Arguably one of the most notable transactions in the South Australian rural farmland market in 2019 was the off-market purchase of the 4000 hectare Kadlunga aggregation in the Clare Valley by the Millington Family.
That transaction was originated and negotiated by Tom Russo (general manager real estate) and Philip Keen (real estate manager SA/NT) at Elders.
Mr Russo and Mr Keen are now preparing for the launch of the historic Wertaloona Station sale.
Mr Russo said the farmland market enjoyed growth in 2019 despite the drought.
"Notwithstanding the continued severe drought conditions in some regions, we have continued to witness strong farmland value growth across the board," he said.
"The combination of low interest rates, strong commodity prices and the bullish outlook for soft commodities has been driving demand for quite a while.
"However, the interesting new trend is a marked decrease in transaction volumes.
"This is largely driven by owners either holding to enjoy continued strong operational returns, or wishing to hold back sales until favourable seasonal conditions return in drought impacted areas.
"This has further increased the supply and demand imbalance, thereby contributing to further competitive tension and value increases."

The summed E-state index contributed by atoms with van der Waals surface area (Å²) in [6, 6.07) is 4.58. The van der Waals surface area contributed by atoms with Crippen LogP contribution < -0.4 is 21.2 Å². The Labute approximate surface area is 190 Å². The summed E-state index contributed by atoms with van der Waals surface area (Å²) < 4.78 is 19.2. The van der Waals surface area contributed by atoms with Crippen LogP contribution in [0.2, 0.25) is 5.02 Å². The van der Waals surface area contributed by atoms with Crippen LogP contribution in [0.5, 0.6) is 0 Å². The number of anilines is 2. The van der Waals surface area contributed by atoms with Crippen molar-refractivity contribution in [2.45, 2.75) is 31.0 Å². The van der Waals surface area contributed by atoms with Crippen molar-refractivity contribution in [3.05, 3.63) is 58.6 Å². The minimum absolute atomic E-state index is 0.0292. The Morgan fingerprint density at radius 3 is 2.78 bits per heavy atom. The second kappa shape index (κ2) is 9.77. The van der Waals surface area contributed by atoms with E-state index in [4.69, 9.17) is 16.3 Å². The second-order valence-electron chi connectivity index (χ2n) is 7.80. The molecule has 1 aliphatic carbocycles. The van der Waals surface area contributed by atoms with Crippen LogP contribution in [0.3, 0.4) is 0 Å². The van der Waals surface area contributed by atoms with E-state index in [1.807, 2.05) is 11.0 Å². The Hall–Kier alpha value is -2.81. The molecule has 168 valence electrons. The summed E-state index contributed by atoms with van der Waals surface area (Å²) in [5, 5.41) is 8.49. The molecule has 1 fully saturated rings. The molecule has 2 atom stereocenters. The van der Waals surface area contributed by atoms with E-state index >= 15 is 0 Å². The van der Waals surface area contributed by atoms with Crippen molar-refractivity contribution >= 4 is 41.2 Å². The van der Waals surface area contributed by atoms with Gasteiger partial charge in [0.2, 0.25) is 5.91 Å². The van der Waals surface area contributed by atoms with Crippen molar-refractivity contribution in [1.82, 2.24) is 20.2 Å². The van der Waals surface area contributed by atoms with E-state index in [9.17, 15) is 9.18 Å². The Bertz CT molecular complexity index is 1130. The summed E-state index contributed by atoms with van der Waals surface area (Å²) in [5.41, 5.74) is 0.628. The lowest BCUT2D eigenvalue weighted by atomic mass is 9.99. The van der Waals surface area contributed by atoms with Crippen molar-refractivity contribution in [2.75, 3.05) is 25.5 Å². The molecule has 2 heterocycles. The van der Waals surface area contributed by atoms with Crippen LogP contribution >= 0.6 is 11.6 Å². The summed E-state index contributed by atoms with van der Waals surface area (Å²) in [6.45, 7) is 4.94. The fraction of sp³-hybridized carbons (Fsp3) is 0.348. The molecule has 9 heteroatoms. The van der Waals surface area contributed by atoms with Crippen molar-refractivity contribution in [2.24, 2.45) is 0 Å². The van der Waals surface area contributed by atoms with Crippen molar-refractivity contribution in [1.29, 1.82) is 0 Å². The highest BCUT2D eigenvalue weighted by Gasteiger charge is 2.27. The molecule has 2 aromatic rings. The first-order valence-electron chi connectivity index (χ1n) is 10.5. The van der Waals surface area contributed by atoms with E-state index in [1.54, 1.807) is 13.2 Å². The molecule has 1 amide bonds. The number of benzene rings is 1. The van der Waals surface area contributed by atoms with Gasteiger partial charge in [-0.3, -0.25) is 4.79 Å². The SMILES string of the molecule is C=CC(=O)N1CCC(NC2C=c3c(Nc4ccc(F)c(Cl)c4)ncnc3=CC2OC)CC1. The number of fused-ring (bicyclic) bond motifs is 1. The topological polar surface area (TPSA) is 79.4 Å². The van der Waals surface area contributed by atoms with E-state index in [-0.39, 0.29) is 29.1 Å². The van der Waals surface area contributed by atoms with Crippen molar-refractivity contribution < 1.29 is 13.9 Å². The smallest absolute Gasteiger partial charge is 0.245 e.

Mr Keen said some sectors out performed others, as did some regions.
"Obviously we've seen very strong interest in properties located in high and reliable rainfall areas," he said.
"For example, the south east is experiencing unprecedented levels of interest and very strong price growth.
"We also continue to see strong interest in renowned reliable cropping districts across the state.
"The outlook for livestock values is strong and will also underpin confidence and land pricing moving into 2020.
"The vineyard sector continues to enjoy a renaissance off the back of enormous demand growth for wine from international markets, particularly China.
"This resulted in strong pricing for grapes, flowing through to property values.
"This is heightened in regions renowned for producing super premium product.
"Prior to the decline in water availability, we were witnessing heightened demand for quality horticulture development properties and significant competition to secure good assets.
"Low liquidity in the water markets and rising water prices resulted in demand essentially disappearing.
"Should the drought break and water markets normalise, we would expect to see renewed interest."
Mr Russo believes 2020 will continue to see the aggregation of properties in quality farming areas as both local farmers and corporate investors will continue to look to realise economies of scale.